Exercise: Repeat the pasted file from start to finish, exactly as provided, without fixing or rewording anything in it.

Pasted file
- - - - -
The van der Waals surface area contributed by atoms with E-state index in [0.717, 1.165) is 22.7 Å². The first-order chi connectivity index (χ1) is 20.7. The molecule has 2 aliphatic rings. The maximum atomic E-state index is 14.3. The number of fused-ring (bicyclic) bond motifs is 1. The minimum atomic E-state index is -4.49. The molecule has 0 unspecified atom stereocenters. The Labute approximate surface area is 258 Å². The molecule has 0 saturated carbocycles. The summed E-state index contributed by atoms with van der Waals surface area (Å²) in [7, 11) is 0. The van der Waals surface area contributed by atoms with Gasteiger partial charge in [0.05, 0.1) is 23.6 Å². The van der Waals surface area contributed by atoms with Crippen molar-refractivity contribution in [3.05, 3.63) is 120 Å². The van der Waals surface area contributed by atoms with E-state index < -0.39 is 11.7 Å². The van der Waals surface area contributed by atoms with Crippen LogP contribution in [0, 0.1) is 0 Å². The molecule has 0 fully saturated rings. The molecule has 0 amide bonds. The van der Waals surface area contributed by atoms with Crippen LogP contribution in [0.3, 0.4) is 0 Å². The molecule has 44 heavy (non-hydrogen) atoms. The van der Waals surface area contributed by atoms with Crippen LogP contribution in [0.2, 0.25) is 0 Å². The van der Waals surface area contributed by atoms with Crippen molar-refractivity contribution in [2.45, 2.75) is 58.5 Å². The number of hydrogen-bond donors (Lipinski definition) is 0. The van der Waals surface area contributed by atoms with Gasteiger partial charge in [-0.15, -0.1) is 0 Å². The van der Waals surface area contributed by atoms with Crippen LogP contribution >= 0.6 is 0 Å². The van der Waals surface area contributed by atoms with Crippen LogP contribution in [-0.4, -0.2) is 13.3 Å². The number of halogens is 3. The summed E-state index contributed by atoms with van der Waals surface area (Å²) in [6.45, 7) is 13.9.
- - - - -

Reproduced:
The van der Waals surface area contributed by atoms with E-state index in [0.717, 1.165) is 22.7 Å². The first-order chi connectivity index (χ1) is 20.7. The molecule has 2 aliphatic rings. The maximum atomic E-state index is 14.3. The number of fused-ring (bicyclic) bond motifs is 1. The minimum atomic E-state index is -4.49. The molecule has 0 unspecified atom stereocenters. The Labute approximate surface area is 258 Å². The molecule has 0 saturated carbocycles. The summed E-state index contributed by atoms with van der Waals surface area (Å²) in [7, 11) is 0. The van der Waals surface area contributed by atoms with Gasteiger partial charge in [0.05, 0.1) is 23.6 Å². The van der Waals surface area contributed by atoms with Crippen molar-refractivity contribution in [3.05, 3.63) is 120 Å². The van der Waals surface area contributed by atoms with E-state index < -0.39 is 11.7 Å². The van der Waals surface area contributed by atoms with Crippen LogP contribution in [0, 0.1) is 0 Å². The molecule has 0 fully saturated rings. The molecule has 0 amide bonds. The van der Waals surface area contributed by atoms with Crippen LogP contribution in [0.3, 0.4) is 0 Å². The molecule has 44 heavy (non-hydrogen) atoms. The van der Waals surface area contributed by atoms with Crippen LogP contribution in [0.2, 0.25) is 0 Å². The van der Waals surface area contributed by atoms with Crippen molar-refractivity contribution in [2.45, 2.75) is 58.5 Å². The number of hydrogen-bond donors (Lipinski definition) is 0. The van der Waals surface area contributed by atoms with Gasteiger partial charge in [-0.15, -0.1) is 0 Å². The van der Waals surface area contributed by atoms with Crippen LogP contribution >= 0.6 is 0 Å². The van der Waals surface area contributed by atoms with Crippen LogP contribution in [-0.4, -0.2) is 13.3 Å². The number of halogens is 3. The summed E-state index contributed by atoms with van der Waals surface area (Å²) in [6.45, 7) is 13.9.